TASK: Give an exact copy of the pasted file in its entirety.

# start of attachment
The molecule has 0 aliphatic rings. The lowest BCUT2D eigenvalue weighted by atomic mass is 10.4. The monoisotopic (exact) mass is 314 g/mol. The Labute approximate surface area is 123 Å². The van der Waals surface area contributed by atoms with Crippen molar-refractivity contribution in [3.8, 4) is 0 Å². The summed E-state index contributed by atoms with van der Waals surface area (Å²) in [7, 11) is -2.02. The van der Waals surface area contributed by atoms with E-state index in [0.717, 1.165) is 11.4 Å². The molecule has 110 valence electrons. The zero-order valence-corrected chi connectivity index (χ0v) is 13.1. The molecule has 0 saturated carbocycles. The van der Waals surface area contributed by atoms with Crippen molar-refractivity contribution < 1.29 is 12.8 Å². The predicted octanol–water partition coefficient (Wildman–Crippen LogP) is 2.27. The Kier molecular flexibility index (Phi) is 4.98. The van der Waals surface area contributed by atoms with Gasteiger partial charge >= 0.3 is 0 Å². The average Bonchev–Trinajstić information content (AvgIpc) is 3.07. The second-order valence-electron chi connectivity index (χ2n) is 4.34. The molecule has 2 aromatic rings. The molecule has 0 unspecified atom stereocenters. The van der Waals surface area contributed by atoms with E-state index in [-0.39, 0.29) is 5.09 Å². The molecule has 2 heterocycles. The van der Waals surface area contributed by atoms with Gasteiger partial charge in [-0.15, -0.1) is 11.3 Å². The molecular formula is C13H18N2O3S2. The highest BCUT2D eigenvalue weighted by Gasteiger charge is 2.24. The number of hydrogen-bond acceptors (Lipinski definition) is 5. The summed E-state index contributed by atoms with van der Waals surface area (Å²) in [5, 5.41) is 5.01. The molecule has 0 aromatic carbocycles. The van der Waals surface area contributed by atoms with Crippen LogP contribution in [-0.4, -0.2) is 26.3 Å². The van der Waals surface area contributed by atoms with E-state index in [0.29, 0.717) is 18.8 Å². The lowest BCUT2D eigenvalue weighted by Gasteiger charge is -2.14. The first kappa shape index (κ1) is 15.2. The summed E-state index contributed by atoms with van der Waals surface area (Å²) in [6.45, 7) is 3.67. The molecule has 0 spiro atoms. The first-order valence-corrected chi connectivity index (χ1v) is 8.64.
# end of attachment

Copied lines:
The molecule has 0 aliphatic rings. The lowest BCUT2D eigenvalue weighted by atomic mass is 10.4. The monoisotopic (exact) mass is 314 g/mol. The Labute approximate surface area is 123 Å². The van der Waals surface area contributed by atoms with Crippen molar-refractivity contribution in [3.8, 4) is 0 Å². The summed E-state index contributed by atoms with van der Waals surface area (Å²) in [7, 11) is -2.02. The van der Waals surface area contributed by atoms with E-state index in [0.717, 1.165) is 11.4 Å². The molecule has 110 valence electrons. The zero-order valence-corrected chi connectivity index (χ0v) is 13.1. The molecule has 0 saturated carbocycles. The van der Waals surface area contributed by atoms with Crippen molar-refractivity contribution < 1.29 is 12.8 Å². The predicted octanol–water partition coefficient (Wildman–Crippen LogP) is 2.27. The Kier molecular flexibility index (Phi) is 4.98. The van der Waals surface area contributed by atoms with Gasteiger partial charge >= 0.3 is 0 Å². The average Bonchev–Trinajstić information content (AvgIpc) is 3.07. The second-order valence-electron chi connectivity index (χ2n) is 4.34. The molecule has 2 aromatic rings. The molecule has 0 unspecified atom stereocenters. The van der Waals surface area contributed by atoms with E-state index in [-0.39, 0.29) is 5.09 Å². The molecule has 2 heterocycles. The van der Waals surface area contributed by atoms with Gasteiger partial charge in [-0.15, -0.1) is 11.3 Å². The molecular formula is C13H18N2O3S2. The highest BCUT2D eigenvalue weighted by Gasteiger charge is 2.24. The number of hydrogen-bond acceptors (Lipinski definition) is 5. The summed E-state index contributed by atoms with van der Waals surface area (Å²) in [5, 5.41) is 5.01. The molecule has 0 aromatic carbocycles. The van der Waals surface area contributed by atoms with Crippen LogP contribution in [-0.4, -0.2) is 26.3 Å². The van der Waals surface area contributed by atoms with E-state index in [0.29, 0.717) is 18.8 Å². The lowest BCUT2D eigenvalue weighted by Gasteiger charge is -2.14. The first kappa shape index (κ1) is 15.2. The summed E-state index contributed by atoms with van der Waals surface area (Å²) in [6.45, 7) is 3.67. The molecule has 0 spiro atoms. The first-order valence-corrected chi connectivity index (χ1v) is 8.64.